ATTACK OF THE GIGZILLA SITES – Letter from the trenches / by Bo Gerard

In days of old, you just made sure you had a great website, got it indexed by Google, and you were all set.  But now Gigzilla has been born, and many magicians and variety performers are having to decide between running towards it or away from it.

I can only speak with authority on the scene here in North Texas, but I imagine the same thing is happening in every city of a certain size and population.  One day, some clever web savvy business people realized that they could create a great looking site,  promote the heck out of it, and offer customers in dozens of markets around the country a choice of local performers for their event.  One stop shopping, right?

Good news is – end customers can choose from a number of “local” performers and book them through the Gigzilla site. 
Bad news is - although it is implied that these are the “best” entertainers available, most of these sites don’t spend time vetting their performers.  That means there's everything from seasoned professionals to rank amateurs listed, side by side.  What the Gigzilla sites do spend time, and money on is getting their sites listed on the first page Google results.  Some even make sure their Google Ad is the very first thing you see when you search for a performer.  They employ every tool at their disposal to grab the top result positions, and some use tools that are not “Google Approved”, and yet they usually still work.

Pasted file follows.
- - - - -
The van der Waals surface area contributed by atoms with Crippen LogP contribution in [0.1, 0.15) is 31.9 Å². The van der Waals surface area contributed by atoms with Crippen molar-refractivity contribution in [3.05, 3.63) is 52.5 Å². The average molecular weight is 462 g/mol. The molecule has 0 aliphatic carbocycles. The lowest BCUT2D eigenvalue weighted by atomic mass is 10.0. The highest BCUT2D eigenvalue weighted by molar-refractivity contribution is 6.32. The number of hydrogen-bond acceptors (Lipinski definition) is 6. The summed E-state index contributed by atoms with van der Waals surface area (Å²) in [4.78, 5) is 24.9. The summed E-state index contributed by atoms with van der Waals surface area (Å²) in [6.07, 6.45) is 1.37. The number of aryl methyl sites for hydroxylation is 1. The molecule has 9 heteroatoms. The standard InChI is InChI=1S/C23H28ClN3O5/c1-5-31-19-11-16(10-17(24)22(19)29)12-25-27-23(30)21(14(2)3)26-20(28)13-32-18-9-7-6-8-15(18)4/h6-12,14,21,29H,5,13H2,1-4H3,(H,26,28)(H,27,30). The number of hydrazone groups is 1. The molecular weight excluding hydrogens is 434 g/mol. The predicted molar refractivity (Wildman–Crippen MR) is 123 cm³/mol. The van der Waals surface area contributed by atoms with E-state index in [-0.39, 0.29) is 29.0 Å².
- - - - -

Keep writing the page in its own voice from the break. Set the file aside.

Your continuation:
Godzilla-ATV.jpg

So how does a local performer compete with this SEO onslaught?  Some don’t even try.  Over the years, I have developed and maintained many local and regional relationships with booking agents and party planners, so most of my work continues to come from them.  I do everything I can, that is "Google Approved", to beef up my SEO, and I manage to get pretty good search results. (I usually appear just below the Gigzilla Sites.)  Given the competition for Google's first page results, and the time and money it takes to compete, many performers have decided to subscribe to these booking sites.  I have heard both good and bad things about their experiences with these out-of state companies.  

And customers that don’t want to spend a lot of time vetting their choice for a performer, probably are attracted to the Gigzilla sites. But they might be rolling the dice if they don’t ask a lot of questions about their potential performer's experience, and maybe even ask to see some video clips.